Lawrence Wetherhold is miserable and misanthropic: he's a widower, a pompous professor at Carnegie Mellon, an indifferent father to a college student and a high-school senior, and the reluctant brother of a ne'er-do-well who's come to town. A seizure and a fall send Lawrence to the emergency room where the physician, a former student of his, ends up going on a date with him. His daughter, Vanessa, lonely and friendless, who's been bonding with his brother, tries to sabotage dad and the doctor's relationship, but Lawrence is good at that without help. Is there any way these smart people can get a life? Can happiness be pursued beneath layers of irony?Written by
The anti-social and bitter widower Professor Lawrence Wetherhold (Dennis Quaid) is an egocentric and pompous man that is unpopular among his students and colleagues, and model for his teenager daughter Vanessa (Ellen Page), who is lonely and outcast in her school. His son James (Ashton Holmes) studies in the same college where he teaches and has little communication with his father. Lawrence is unsuccessfully trying to publish a provocative book and is disputing the position of Head of English Department, while Vanessa has applied to Stanford. When Lawrence has a serious concussion followed by seizure jumping a fence in a silly accident, Dr. Janet Hartigan (Sarah Jessica Parker) does not allow him to drive for six months. Lawrence does not recognize Janet, who was his student and had a crush on him. Lawrence hires his unemployed stepbrother Chuck (Thomas Haden Church) as his driver and he moves to Lawrence's house. Further, Lawrence dates Janet but he has not dated any woman since the death of his wife, and his dinner completely fails. However, Janet and Chuck change the behavior of Lawrence and he discovers that even smart people need to learn and move on.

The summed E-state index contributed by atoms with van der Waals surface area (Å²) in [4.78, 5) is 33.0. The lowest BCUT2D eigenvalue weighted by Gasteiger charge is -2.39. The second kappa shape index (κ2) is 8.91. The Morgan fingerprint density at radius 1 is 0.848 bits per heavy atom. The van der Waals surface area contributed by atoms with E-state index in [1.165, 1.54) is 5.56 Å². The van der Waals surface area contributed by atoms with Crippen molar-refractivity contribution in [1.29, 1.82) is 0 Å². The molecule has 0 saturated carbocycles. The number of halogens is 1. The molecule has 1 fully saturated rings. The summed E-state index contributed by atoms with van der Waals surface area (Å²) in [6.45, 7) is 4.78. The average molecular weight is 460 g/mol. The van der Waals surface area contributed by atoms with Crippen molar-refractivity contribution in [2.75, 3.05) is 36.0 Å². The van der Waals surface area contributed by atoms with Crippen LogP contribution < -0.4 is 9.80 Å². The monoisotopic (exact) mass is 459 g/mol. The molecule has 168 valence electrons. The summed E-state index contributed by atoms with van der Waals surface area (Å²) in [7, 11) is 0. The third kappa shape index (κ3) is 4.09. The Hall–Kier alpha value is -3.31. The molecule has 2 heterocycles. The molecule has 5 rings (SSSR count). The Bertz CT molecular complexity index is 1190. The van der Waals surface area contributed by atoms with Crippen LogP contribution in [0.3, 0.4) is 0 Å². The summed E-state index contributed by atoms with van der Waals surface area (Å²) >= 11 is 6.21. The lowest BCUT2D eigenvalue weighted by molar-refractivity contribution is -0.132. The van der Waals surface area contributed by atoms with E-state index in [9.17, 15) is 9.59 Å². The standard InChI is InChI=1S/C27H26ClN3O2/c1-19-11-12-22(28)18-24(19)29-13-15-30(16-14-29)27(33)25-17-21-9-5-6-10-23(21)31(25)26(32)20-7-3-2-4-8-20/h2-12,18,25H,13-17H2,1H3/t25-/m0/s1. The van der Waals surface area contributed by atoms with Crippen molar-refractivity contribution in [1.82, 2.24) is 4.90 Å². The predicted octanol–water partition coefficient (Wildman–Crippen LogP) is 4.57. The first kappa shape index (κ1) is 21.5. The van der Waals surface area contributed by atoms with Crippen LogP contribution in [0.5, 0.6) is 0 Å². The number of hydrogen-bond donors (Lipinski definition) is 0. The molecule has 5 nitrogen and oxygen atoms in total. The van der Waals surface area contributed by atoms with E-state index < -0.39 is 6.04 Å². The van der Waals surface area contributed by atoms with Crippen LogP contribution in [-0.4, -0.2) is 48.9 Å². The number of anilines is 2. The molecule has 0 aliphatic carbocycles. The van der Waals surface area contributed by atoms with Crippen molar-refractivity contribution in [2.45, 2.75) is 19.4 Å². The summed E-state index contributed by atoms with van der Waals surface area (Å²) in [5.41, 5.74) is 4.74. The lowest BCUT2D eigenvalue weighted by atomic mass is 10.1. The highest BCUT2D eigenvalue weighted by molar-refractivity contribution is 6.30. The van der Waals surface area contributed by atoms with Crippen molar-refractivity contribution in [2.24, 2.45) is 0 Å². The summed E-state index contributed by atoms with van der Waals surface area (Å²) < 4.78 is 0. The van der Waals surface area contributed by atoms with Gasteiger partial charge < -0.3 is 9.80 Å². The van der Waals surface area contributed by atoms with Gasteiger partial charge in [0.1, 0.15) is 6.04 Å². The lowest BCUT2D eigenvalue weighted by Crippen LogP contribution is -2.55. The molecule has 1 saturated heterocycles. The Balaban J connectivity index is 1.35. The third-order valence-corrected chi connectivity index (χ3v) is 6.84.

The dramatic "Smart People" is a nice romance with realistic characters and sitcoms. The viewer that watches this movie expecting a silly comedy or a conventional romantic comedy misguided by the trailer may be disappointed with the witty lines related to relationship, instead of empty jokes. Dennis Quaid, Ellen Page, Thomas Haden Church and Sarah Jessica Parker are perfectly cast for their roles and their performances of human characters are fantastic. Wait for the credits to see pictures with the conclusion of the story. My vote is seven.
Title (Brazil): "Vivendo e Aprendendo" ("Living and Learning")
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